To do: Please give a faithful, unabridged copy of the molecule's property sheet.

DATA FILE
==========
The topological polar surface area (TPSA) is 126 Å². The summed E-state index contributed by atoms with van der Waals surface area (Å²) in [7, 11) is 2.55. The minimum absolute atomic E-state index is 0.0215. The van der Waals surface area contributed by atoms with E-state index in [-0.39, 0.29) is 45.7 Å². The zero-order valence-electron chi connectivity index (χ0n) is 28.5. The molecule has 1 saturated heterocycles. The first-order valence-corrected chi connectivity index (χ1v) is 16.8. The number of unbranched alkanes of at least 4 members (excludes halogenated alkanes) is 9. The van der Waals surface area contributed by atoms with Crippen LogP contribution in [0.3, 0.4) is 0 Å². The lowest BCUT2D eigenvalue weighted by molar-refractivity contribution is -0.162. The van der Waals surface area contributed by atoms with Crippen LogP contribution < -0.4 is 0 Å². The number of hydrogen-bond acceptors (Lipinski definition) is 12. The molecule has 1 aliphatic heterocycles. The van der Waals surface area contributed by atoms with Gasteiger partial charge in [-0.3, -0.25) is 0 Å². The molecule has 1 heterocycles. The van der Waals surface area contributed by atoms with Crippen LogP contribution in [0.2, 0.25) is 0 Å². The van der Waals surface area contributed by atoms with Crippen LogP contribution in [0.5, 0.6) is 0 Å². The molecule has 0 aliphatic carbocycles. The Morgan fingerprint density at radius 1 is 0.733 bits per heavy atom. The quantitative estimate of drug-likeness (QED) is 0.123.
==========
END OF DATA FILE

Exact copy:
The topological polar surface area (TPSA) is 126 Å². The summed E-state index contributed by atoms with van der Waals surface area (Å²) in [7, 11) is 2.55. The minimum absolute atomic E-state index is 0.0215. The van der Waals surface area contributed by atoms with E-state index in [-0.39, 0.29) is 45.7 Å². The zero-order valence-electron chi connectivity index (χ0n) is 28.5. The molecule has 1 saturated heterocycles. The first-order valence-corrected chi connectivity index (χ1v) is 16.8. The number of unbranched alkanes of at least 4 members (excludes halogenated alkanes) is 9. The van der Waals surface area contributed by atoms with Crippen LogP contribution in [0.3, 0.4) is 0 Å². The lowest BCUT2D eigenvalue weighted by molar-refractivity contribution is -0.162. The van der Waals surface area contributed by atoms with Crippen LogP contribution < -0.4 is 0 Å². The number of hydrogen-bond acceptors (Lipinski definition) is 12. The molecule has 1 aliphatic heterocycles. The van der Waals surface area contributed by atoms with Gasteiger partial charge in [-0.3, -0.25) is 0 Å². The molecule has 1 heterocycles. The van der Waals surface area contributed by atoms with Crippen LogP contribution in [0.2, 0.25) is 0 Å². The van der Waals surface area contributed by atoms with Crippen LogP contribution in [0.5, 0.6) is 0 Å². The molecule has 0 aliphatic carbocycles. The Morgan fingerprint density at radius 1 is 0.733 bits per heavy atom. The quantitative estimate of drug-likeness (QED) is 0.123.